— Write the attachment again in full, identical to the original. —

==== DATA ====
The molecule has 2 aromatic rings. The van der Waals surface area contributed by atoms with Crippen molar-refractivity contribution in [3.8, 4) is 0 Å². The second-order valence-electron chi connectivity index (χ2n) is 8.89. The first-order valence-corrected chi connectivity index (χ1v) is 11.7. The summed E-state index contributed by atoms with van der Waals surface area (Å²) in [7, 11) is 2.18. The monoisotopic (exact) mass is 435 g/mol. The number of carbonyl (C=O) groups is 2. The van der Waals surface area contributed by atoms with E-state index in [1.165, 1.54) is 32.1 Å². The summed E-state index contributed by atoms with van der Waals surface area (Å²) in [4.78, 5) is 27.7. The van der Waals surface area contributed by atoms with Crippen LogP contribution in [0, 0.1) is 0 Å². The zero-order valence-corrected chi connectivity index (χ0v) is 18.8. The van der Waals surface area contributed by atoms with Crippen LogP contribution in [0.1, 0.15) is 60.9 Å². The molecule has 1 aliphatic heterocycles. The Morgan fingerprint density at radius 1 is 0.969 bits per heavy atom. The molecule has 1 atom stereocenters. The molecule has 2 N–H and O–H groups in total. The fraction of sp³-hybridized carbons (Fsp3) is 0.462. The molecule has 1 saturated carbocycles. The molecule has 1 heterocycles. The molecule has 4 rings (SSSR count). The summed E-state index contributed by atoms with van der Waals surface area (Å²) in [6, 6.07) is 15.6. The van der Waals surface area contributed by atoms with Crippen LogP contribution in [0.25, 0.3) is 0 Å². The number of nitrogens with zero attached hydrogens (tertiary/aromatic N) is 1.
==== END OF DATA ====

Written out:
The molecule has 2 aromatic rings. The van der Waals surface area contributed by atoms with Crippen molar-refractivity contribution in [3.8, 4) is 0 Å². The second-order valence-electron chi connectivity index (χ2n) is 8.89. The first-order valence-corrected chi connectivity index (χ1v) is 11.7. The summed E-state index contributed by atoms with van der Waals surface area (Å²) in [7, 11) is 2.18. The monoisotopic (exact) mass is 435 g/mol. The number of carbonyl (C=O) groups is 2. The van der Waals surface area contributed by atoms with E-state index in [1.165, 1.54) is 32.1 Å². The summed E-state index contributed by atoms with van der Waals surface area (Å²) in [4.78, 5) is 27.7. The van der Waals surface area contributed by atoms with Crippen LogP contribution in [0, 0.1) is 0 Å². The zero-order valence-corrected chi connectivity index (χ0v) is 18.8. The van der Waals surface area contributed by atoms with Crippen LogP contribution in [0.1, 0.15) is 60.9 Å². The molecule has 1 aliphatic heterocycles. The Morgan fingerprint density at radius 1 is 0.969 bits per heavy atom. The molecule has 1 atom stereocenters. The molecule has 2 N–H and O–H groups in total. The fraction of sp³-hybridized carbons (Fsp3) is 0.462. The molecule has 1 saturated carbocycles. The molecule has 1 heterocycles. The molecule has 4 rings (SSSR count). The summed E-state index contributed by atoms with van der Waals surface area (Å²) in [6, 6.07) is 15.6. The van der Waals surface area contributed by atoms with Crippen LogP contribution in [0.25, 0.3) is 0 Å². The number of nitrogens with zero attached hydrogens (tertiary/aromatic N) is 1.